It is difficult to answer even basic questions about the prevalence of these seven lineages because the United States sequences genomes from less than 1 percent of coronavirus test samples. The researchers found samples from the lineages that were scattered across much of the country. But they cannot tell where the mutations first originated.
Apr. 14, 2021, 1:02 p.m. ET
“At the moment I would be quite reluctant to give a place of origin for one of these lines,” said Emma Hodcroft, epidemiologist at the University of Bern and co-author of the new study.
It’s also hard to tell if the increase in variants is actually due to their being more contagious. They might have become more frequent simply because of all the travel during the holiday season. Or they exploded during superspreader events in bars or factories.
Still, scientists are concerned because the mutation could plausibly affect how easily the virus gets into human cells.
Infection begins when a coronavirus uses the tip of the spike protein to attach itself to the surface of a human cell. It then releases harpoon-like arms from the base of the spike, pulls toward the cell, and supplies its genes.
Before the virus can make this invasion, however, the spike protein must encounter a human protein on the surface of the cell. After this contact, the spike is free to rotate, exposing its harpoon tips.
The 677 mutation changes the spike protein next to where our proteins cut into the virus, which may make it easier to activate the spike.
Jason McLellan, a structural biologist at the University of Texas at Austin who was not involved in the study, called it “an important advance.” But he warned that the way the coronavirus unleashed its harpoons was still pretty mysterious.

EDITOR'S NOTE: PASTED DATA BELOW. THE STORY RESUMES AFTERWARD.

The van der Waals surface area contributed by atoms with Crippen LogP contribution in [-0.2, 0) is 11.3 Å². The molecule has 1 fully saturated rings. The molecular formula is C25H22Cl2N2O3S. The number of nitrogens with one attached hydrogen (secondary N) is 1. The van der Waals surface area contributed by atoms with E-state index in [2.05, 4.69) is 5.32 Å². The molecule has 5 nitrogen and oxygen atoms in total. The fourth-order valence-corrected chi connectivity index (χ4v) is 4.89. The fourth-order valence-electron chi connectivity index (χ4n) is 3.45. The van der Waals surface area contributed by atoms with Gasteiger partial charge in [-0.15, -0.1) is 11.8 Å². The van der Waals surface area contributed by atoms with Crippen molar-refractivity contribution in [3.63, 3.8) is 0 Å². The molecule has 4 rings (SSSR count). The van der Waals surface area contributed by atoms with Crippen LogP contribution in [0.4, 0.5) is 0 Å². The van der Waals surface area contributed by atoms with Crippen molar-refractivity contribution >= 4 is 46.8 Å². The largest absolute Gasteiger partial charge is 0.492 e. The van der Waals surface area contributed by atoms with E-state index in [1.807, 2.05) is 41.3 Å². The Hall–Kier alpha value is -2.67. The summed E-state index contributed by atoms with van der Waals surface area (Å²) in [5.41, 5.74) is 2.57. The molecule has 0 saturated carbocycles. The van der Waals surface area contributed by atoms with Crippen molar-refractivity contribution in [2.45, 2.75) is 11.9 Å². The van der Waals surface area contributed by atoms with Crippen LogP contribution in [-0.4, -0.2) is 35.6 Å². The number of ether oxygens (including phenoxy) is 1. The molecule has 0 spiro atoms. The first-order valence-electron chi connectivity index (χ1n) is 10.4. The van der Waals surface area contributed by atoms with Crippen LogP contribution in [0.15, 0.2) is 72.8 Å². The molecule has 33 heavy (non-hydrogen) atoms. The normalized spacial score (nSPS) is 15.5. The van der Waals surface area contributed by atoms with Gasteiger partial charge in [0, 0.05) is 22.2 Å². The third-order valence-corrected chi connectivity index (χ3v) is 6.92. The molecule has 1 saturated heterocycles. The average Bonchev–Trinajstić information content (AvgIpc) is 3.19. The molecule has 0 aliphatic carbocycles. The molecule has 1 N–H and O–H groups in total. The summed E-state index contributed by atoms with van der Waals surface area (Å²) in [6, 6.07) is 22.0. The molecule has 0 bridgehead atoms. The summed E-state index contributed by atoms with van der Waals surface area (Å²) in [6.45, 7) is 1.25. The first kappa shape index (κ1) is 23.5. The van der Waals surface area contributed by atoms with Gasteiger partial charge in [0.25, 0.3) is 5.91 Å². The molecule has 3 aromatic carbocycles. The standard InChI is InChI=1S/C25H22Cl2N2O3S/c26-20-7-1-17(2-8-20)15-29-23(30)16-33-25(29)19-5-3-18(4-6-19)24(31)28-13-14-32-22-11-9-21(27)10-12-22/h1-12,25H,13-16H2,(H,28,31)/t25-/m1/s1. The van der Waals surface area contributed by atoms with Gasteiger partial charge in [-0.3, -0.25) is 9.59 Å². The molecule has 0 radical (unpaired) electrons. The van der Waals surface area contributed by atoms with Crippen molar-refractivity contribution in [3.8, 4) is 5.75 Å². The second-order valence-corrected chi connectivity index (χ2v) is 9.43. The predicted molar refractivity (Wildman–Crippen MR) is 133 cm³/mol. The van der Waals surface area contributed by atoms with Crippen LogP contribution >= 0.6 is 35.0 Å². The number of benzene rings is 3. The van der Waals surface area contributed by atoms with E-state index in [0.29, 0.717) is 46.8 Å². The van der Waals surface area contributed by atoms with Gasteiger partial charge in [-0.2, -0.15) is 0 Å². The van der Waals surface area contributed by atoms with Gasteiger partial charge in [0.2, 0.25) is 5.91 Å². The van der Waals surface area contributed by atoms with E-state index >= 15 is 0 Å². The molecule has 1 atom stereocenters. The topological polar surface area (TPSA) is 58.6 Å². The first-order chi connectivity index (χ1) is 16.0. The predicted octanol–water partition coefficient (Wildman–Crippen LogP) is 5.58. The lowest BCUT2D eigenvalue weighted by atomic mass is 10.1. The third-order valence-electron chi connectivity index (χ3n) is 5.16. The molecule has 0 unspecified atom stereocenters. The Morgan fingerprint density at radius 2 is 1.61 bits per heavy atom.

“It’s hard to know what these substitutions do,” he said. “There really needs to be some additional experimental data added.”
Dr. Kamil and his colleagues begin these experiments in the hope that the mutation actually makes a difference to infections. If the experiments confirm their suspicions, the 677 mutation will join a small, dangerous club.
Convergent evolution has transformed several other locations on the spike protein as well. For example, the 501st amino acid is mutated in a number of lineages, including the contagious variants first seen in the UK and South Africa. Experiments have shown that the 501 mutation changes the tip of the tip. This change allows the virus to attach itself more tightly to cells and infect them more effectively.
Scientists believe that coronaviruses will converge on more mutations that will give them an advantage – not just against other viruses, but also against our own immune system. However, Vaughn Cooper, an evolutionary biologist at the University of Pittsburgh and co-author of the new study, said laboratory experiments alone could not reveal the extent of the threat.
To really understand what the mutations are doing, scientists need to analyze a much larger sample of coronaviruses from across the country. Currently, however, they can only look at a relatively small number of genomes collected from a patchwork of government and university laboratories.
“It is ridiculous that our country is not developing a national strategy for surveillance,” said Dr. Cooper.